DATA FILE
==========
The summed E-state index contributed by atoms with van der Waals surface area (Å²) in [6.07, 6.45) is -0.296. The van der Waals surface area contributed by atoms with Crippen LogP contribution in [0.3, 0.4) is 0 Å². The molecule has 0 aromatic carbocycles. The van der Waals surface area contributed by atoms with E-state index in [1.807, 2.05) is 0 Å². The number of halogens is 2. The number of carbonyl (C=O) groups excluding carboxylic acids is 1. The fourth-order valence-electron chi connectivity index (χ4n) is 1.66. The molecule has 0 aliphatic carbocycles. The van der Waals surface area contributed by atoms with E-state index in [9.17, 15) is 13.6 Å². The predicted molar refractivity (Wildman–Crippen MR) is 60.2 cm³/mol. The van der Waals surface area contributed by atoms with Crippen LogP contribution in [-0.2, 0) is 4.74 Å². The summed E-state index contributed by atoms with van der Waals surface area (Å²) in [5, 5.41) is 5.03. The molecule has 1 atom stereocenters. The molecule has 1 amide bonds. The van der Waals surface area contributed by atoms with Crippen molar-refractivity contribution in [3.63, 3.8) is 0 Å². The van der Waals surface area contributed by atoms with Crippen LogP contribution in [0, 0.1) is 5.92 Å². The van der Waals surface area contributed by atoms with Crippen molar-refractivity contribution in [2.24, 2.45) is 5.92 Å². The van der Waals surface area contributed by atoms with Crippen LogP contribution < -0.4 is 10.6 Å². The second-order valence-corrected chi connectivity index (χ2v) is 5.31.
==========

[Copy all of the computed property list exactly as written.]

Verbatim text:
The summed E-state index contributed by atoms with van der Waals surface area (Å²) in [6.07, 6.45) is -0.296. The van der Waals surface area contributed by atoms with Crippen LogP contribution in [0.3, 0.4) is 0 Å². The molecule has 0 aromatic carbocycles. The van der Waals surface area contributed by atoms with E-state index in [1.807, 2.05) is 0 Å². The number of halogens is 2. The number of carbonyl (C=O) groups excluding carboxylic acids is 1. The fourth-order valence-electron chi connectivity index (χ4n) is 1.66. The molecule has 0 aliphatic carbocycles. The van der Waals surface area contributed by atoms with E-state index in [9.17, 15) is 13.6 Å². The predicted molar refractivity (Wildman–Crippen MR) is 60.2 cm³/mol. The van der Waals surface area contributed by atoms with Crippen LogP contribution in [-0.2, 0) is 4.74 Å². The summed E-state index contributed by atoms with van der Waals surface area (Å²) in [5, 5.41) is 5.03. The molecule has 1 atom stereocenters. The molecule has 1 amide bonds. The van der Waals surface area contributed by atoms with Crippen molar-refractivity contribution in [3.63, 3.8) is 0 Å². The van der Waals surface area contributed by atoms with Crippen LogP contribution in [0, 0.1) is 5.92 Å². The van der Waals surface area contributed by atoms with Crippen molar-refractivity contribution in [2.24, 2.45) is 5.92 Å². The van der Waals surface area contributed by atoms with Crippen LogP contribution < -0.4 is 10.6 Å². The second-order valence-corrected chi connectivity index (χ2v) is 5.31.